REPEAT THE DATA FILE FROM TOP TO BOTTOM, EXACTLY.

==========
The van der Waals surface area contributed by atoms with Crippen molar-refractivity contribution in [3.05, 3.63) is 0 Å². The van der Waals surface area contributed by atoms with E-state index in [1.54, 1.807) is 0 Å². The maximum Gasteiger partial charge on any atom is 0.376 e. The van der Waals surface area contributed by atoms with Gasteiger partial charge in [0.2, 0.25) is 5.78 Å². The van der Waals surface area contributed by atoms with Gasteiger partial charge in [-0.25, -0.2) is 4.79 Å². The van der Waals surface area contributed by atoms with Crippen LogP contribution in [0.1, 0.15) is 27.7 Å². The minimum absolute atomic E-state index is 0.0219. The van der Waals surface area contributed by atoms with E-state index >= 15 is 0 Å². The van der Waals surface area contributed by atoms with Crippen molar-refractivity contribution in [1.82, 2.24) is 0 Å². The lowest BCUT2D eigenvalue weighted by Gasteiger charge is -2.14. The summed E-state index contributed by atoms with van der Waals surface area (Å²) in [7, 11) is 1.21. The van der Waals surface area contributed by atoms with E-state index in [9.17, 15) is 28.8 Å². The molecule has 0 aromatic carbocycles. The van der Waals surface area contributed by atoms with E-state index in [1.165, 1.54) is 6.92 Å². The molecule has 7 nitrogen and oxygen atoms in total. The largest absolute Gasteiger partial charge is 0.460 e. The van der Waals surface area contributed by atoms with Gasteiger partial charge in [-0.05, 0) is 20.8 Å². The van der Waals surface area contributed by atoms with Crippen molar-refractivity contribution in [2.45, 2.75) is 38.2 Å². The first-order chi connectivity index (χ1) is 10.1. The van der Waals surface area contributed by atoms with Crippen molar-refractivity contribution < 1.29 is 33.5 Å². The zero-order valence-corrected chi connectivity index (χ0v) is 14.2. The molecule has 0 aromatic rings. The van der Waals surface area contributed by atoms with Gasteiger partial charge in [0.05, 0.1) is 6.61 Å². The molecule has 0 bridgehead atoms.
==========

The van der Waals surface area contributed by atoms with Crippen molar-refractivity contribution in [3.05, 3.63) is 0 Å². The van der Waals surface area contributed by atoms with E-state index in [1.54, 1.807) is 0 Å². The maximum Gasteiger partial charge on any atom is 0.376 e. The van der Waals surface area contributed by atoms with Gasteiger partial charge in [0.2, 0.25) is 5.78 Å². The van der Waals surface area contributed by atoms with Gasteiger partial charge in [-0.25, -0.2) is 4.79 Å². The van der Waals surface area contributed by atoms with Crippen LogP contribution in [0.1, 0.15) is 27.7 Å². The minimum absolute atomic E-state index is 0.0219. The van der Waals surface area contributed by atoms with E-state index >= 15 is 0 Å². The van der Waals surface area contributed by atoms with Crippen molar-refractivity contribution in [1.82, 2.24) is 0 Å². The lowest BCUT2D eigenvalue weighted by Gasteiger charge is -2.14. The summed E-state index contributed by atoms with van der Waals surface area (Å²) in [7, 11) is 1.21. The van der Waals surface area contributed by atoms with E-state index in [9.17, 15) is 28.8 Å². The molecule has 0 aromatic carbocycles. The van der Waals surface area contributed by atoms with E-state index in [1.165, 1.54) is 6.92 Å². The molecule has 7 nitrogen and oxygen atoms in total. The largest absolute Gasteiger partial charge is 0.460 e. The van der Waals surface area contributed by atoms with Gasteiger partial charge in [-0.05, 0) is 20.8 Å². The van der Waals surface area contributed by atoms with Crippen molar-refractivity contribution in [2.45, 2.75) is 38.2 Å². The first-order chi connectivity index (χ1) is 10.1. The van der Waals surface area contributed by atoms with Crippen molar-refractivity contribution < 1.29 is 33.5 Å². The zero-order valence-corrected chi connectivity index (χ0v) is 14.2. The molecule has 0 aromatic rings. The van der Waals surface area contributed by atoms with Gasteiger partial charge in [0.05, 0.1) is 6.61 Å². The molecule has 0 bridgehead atoms.